A Bat-tastic Beginning for 2015!

One of our netting sites, the Hunkab Spring, in Kunene District, Namibia (Photo by Theresa Laverty)
One of our netting sites, the Hunkab Spring, is a whisper of water in the Kunene District of northwestern Namibia. (Photo by Theresa Laverty)

Sometimes fieldwork can be both mentally and physically exhausting, but for the most part, I am reminded just how lucky I am to find myself working in such a beautiful and isolated part of the world. I’m here in the deserts of Namibia, following waterways wet and dry to find and study the bats that depend upon them for survival.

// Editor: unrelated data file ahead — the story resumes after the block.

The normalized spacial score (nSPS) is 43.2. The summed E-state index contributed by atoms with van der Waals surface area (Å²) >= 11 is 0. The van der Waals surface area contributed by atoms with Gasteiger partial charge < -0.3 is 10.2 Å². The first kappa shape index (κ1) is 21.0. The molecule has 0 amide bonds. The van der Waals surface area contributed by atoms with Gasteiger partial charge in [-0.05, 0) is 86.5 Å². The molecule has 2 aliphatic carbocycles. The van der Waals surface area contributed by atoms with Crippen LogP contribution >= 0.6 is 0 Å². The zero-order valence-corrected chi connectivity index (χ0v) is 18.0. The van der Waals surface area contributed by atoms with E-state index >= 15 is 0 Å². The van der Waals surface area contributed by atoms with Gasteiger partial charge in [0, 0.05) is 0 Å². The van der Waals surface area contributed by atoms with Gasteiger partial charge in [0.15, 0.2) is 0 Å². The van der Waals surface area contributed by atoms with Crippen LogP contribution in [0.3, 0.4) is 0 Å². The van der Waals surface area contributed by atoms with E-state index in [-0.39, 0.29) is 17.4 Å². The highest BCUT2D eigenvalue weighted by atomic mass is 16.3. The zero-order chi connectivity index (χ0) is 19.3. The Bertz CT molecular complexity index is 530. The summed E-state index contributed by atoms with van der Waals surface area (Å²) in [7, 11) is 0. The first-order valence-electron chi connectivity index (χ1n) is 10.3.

Rhino Encounter

From where my last post left off at the western end of the Hoanib River, I went along with Archie Gawusab, my local field assistant, north to Okongwe’s waterhole, seeing absolutely no one on the road, or rather 4×4 track, that day.

We netted at the artificial spring that evening. A herd of Hartmann’s mountain zebra joined us near the waterhole, but were too fearful to come and drink until after we wrapped up our fieldwork around 11pm that night.

After catching four bats earlier in the evening, Archie spotted a black rhino approaching the waterhole around 9:45pm. Like all rhinos I have seen in the field, this one was extremely cautious, but we went unnoticed downwind. —> Read More Here


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